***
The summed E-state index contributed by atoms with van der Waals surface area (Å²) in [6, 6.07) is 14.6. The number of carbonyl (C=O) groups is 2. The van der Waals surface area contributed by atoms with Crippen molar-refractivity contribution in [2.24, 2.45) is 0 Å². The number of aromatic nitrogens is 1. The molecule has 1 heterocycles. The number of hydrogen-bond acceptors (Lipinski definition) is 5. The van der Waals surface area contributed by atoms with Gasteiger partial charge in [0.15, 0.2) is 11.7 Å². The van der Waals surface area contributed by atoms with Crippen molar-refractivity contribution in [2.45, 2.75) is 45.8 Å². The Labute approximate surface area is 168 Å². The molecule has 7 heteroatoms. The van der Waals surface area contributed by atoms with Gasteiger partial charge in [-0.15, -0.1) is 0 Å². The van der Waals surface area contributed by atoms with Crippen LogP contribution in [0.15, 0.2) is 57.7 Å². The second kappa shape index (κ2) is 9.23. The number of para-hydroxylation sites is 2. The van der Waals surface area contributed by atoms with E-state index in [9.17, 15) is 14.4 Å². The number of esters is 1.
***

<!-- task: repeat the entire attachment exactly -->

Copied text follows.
The summed E-state index contributed by atoms with van der Waals surface area (Å²) in [6, 6.07) is 14.6. The number of carbonyl (C=O) groups is 2. The van der Waals surface area contributed by atoms with Crippen molar-refractivity contribution in [2.24, 2.45) is 0 Å². The number of aromatic nitrogens is 1. The molecule has 1 heterocycles. The number of hydrogen-bond acceptors (Lipinski definition) is 5. The van der Waals surface area contributed by atoms with Gasteiger partial charge in [0.15, 0.2) is 11.7 Å². The van der Waals surface area contributed by atoms with Crippen molar-refractivity contribution in [2.45, 2.75) is 45.8 Å². The Labute approximate surface area is 168 Å². The molecule has 7 heteroatoms. The van der Waals surface area contributed by atoms with Gasteiger partial charge in [-0.15, -0.1) is 0 Å². The van der Waals surface area contributed by atoms with Crippen LogP contribution in [0.15, 0.2) is 57.7 Å². The second kappa shape index (κ2) is 9.23. The number of para-hydroxylation sites is 2. The van der Waals surface area contributed by atoms with E-state index in [9.17, 15) is 14.4 Å². The number of esters is 1.